"We have no pilot."
"Take the tiller yourself."
"We have lost the tiller."
"Let's rig one out of the first beam we can lay hands on. Nails—a hammer—quick—some tools."
"The carpenter's box went overboard; we have no tools."
"We'll steer all the same; no matter where."
"The rudder is lost."
"Where is the boat? We'll get in that and row."
"The boat is gone too."
"We'll row the wreck."
"We have lost all our oars."
"We'll have to depend upon our sails then."
"We have lost our sails, and the mast as well."
"We'll rig one up with a pole and a tarpaulin. Let's get out of this, and trust to the wind."
"There is no wind."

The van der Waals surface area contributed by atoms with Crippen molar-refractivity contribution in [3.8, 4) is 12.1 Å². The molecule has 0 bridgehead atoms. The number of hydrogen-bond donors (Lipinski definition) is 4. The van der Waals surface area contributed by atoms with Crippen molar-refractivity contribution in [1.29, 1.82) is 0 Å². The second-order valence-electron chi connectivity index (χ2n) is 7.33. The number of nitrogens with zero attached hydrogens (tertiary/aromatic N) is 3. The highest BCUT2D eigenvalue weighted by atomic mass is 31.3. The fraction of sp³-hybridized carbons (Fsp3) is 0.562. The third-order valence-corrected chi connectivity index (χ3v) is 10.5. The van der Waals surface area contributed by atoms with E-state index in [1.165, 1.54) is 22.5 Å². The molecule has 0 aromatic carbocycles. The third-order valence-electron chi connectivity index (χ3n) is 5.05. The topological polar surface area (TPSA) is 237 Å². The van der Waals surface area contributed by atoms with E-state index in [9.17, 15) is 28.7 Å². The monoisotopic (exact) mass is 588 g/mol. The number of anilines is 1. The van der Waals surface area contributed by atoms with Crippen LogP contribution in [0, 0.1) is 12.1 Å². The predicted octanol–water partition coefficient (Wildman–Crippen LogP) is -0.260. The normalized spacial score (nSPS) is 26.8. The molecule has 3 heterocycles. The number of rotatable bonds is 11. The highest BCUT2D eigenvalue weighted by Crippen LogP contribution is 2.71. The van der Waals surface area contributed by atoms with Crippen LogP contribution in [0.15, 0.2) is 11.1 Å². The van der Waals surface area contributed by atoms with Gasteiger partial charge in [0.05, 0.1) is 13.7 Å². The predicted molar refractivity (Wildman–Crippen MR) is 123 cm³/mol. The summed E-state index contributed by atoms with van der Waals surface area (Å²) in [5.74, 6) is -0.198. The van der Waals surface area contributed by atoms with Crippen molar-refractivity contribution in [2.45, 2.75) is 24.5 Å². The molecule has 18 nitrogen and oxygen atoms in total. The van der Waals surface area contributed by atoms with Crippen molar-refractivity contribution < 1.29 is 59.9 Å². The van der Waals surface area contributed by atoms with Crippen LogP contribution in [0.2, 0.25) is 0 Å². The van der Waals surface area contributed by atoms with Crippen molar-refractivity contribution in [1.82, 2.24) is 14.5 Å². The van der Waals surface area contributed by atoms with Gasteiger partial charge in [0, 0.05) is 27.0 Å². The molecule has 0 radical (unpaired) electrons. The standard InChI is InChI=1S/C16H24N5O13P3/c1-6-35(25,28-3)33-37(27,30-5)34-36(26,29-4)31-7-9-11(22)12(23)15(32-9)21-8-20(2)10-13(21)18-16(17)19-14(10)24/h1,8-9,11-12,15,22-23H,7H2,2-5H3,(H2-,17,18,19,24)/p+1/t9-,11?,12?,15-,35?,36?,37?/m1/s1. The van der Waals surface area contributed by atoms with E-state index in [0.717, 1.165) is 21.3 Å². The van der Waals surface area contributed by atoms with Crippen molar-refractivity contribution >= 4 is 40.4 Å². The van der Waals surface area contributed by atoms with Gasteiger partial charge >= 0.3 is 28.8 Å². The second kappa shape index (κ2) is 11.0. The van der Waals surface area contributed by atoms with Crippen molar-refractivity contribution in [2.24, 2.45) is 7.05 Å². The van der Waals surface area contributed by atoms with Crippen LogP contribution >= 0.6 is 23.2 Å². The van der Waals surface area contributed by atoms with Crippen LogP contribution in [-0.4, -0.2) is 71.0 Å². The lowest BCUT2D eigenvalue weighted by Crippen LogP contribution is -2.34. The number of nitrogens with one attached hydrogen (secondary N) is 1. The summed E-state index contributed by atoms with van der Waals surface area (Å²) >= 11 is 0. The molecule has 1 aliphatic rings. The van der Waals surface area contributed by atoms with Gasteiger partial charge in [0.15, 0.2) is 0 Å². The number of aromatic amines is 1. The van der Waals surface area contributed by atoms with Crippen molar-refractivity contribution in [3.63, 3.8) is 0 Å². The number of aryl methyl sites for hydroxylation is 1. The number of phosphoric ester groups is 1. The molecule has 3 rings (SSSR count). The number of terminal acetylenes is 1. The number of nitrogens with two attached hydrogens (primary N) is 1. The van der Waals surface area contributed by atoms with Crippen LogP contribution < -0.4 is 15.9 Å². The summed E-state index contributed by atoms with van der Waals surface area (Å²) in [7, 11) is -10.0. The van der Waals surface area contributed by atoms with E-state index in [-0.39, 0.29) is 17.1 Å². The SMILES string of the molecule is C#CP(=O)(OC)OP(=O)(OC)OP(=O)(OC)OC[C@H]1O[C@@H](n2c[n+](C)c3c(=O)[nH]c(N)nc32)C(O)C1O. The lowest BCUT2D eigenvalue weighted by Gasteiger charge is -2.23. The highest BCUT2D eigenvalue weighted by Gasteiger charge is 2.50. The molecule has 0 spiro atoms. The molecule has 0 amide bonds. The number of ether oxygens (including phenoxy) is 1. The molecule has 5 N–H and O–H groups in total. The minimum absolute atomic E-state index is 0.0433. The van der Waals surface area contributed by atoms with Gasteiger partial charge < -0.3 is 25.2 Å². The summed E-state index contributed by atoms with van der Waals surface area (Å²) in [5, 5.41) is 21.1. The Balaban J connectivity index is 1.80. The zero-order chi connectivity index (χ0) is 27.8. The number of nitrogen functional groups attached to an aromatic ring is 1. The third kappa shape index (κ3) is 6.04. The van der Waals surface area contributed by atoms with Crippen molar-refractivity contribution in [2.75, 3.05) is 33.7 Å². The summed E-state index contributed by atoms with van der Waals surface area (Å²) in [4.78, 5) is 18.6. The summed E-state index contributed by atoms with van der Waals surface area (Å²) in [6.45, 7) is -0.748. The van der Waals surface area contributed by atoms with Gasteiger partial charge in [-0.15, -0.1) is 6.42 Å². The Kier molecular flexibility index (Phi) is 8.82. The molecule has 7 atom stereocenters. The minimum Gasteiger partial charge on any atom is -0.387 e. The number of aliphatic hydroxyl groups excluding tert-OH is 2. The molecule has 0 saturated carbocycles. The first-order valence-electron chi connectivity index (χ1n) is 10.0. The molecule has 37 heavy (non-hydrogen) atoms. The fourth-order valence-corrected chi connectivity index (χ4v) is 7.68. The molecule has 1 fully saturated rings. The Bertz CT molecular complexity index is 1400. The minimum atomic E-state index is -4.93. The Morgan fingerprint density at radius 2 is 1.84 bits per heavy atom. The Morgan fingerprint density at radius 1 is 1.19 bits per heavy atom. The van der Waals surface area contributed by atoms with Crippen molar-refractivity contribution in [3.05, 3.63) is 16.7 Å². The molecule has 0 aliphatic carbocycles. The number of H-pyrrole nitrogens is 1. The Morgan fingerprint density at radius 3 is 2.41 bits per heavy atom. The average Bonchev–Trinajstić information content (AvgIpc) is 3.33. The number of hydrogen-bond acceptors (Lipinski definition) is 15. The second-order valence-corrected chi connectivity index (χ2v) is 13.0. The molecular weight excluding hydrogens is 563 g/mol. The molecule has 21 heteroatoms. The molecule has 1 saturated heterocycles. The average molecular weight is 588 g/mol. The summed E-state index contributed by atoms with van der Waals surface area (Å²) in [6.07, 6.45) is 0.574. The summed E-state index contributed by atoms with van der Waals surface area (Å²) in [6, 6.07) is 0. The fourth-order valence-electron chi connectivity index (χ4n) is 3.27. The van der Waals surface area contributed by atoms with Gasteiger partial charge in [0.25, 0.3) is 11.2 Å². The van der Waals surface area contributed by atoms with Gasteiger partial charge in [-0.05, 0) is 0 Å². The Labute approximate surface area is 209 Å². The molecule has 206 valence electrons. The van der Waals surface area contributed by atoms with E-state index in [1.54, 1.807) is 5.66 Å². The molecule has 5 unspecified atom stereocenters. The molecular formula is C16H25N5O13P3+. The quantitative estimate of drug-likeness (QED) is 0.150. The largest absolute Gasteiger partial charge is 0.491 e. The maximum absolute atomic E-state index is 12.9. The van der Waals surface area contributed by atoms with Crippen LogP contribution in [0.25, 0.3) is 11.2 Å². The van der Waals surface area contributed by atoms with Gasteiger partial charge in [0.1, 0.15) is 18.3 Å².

The wind, indeed, had deserted them, the storm had fled, and its departure, which they had believed to mean safety, meant in fact destruction. Had the sou'-wester continued, it might have driven them wildly on some shore, might have beaten the leak in speed, might perhaps have carried them to some propitious sandbank, and cast them on it before the hooker foundered. The fury of the storm, bearing them onward, might have enabled them to reach land; but no wind now meant no hope. They were going to die because the hurricane was over. The end was near!
Wind, hail, the hurricane, the whirlwind,—these are wild combatants that may be overcome; the storm can be taken in the weak point of its armour; there are resources against the violence which is often off its guard, and often hits wide of the mark. But nothing can be done against a calm: there is nothing tangible which